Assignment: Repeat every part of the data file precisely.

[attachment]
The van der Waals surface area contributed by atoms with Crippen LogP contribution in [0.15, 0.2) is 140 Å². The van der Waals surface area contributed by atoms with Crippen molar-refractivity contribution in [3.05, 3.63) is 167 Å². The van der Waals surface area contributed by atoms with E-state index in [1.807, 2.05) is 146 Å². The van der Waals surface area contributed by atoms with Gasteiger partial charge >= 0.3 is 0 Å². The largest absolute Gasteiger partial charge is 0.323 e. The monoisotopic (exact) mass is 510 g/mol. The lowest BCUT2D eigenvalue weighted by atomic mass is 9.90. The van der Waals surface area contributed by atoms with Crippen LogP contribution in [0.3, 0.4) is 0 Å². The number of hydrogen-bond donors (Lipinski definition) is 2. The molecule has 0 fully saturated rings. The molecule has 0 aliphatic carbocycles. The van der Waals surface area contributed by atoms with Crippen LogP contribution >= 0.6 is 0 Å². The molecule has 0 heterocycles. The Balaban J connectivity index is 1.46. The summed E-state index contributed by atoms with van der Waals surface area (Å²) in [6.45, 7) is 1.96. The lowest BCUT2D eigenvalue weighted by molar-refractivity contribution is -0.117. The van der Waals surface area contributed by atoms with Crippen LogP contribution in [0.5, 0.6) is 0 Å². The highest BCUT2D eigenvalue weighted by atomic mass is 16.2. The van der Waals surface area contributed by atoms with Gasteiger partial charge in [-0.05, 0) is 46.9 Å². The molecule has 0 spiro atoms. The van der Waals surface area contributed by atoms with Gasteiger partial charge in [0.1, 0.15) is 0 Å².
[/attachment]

The van der Waals surface area contributed by atoms with Crippen LogP contribution in [0.15, 0.2) is 140 Å². The van der Waals surface area contributed by atoms with Crippen molar-refractivity contribution in [3.05, 3.63) is 167 Å². The van der Waals surface area contributed by atoms with E-state index in [1.807, 2.05) is 146 Å². The van der Waals surface area contributed by atoms with Gasteiger partial charge >= 0.3 is 0 Å². The largest absolute Gasteiger partial charge is 0.323 e. The monoisotopic (exact) mass is 510 g/mol. The lowest BCUT2D eigenvalue weighted by atomic mass is 9.90. The van der Waals surface area contributed by atoms with Crippen LogP contribution in [0.3, 0.4) is 0 Å². The number of hydrogen-bond donors (Lipinski definition) is 2. The molecule has 0 fully saturated rings. The molecule has 0 aliphatic carbocycles. The van der Waals surface area contributed by atoms with Crippen LogP contribution >= 0.6 is 0 Å². The molecule has 0 heterocycles. The Balaban J connectivity index is 1.46. The summed E-state index contributed by atoms with van der Waals surface area (Å²) in [6.45, 7) is 1.96. The lowest BCUT2D eigenvalue weighted by molar-refractivity contribution is -0.117. The van der Waals surface area contributed by atoms with Crippen LogP contribution in [0.5, 0.6) is 0 Å². The highest BCUT2D eigenvalue weighted by atomic mass is 16.2. The van der Waals surface area contributed by atoms with Gasteiger partial charge in [-0.05, 0) is 46.9 Å². The molecule has 0 spiro atoms. The van der Waals surface area contributed by atoms with Gasteiger partial charge in [0.1, 0.15) is 0 Å².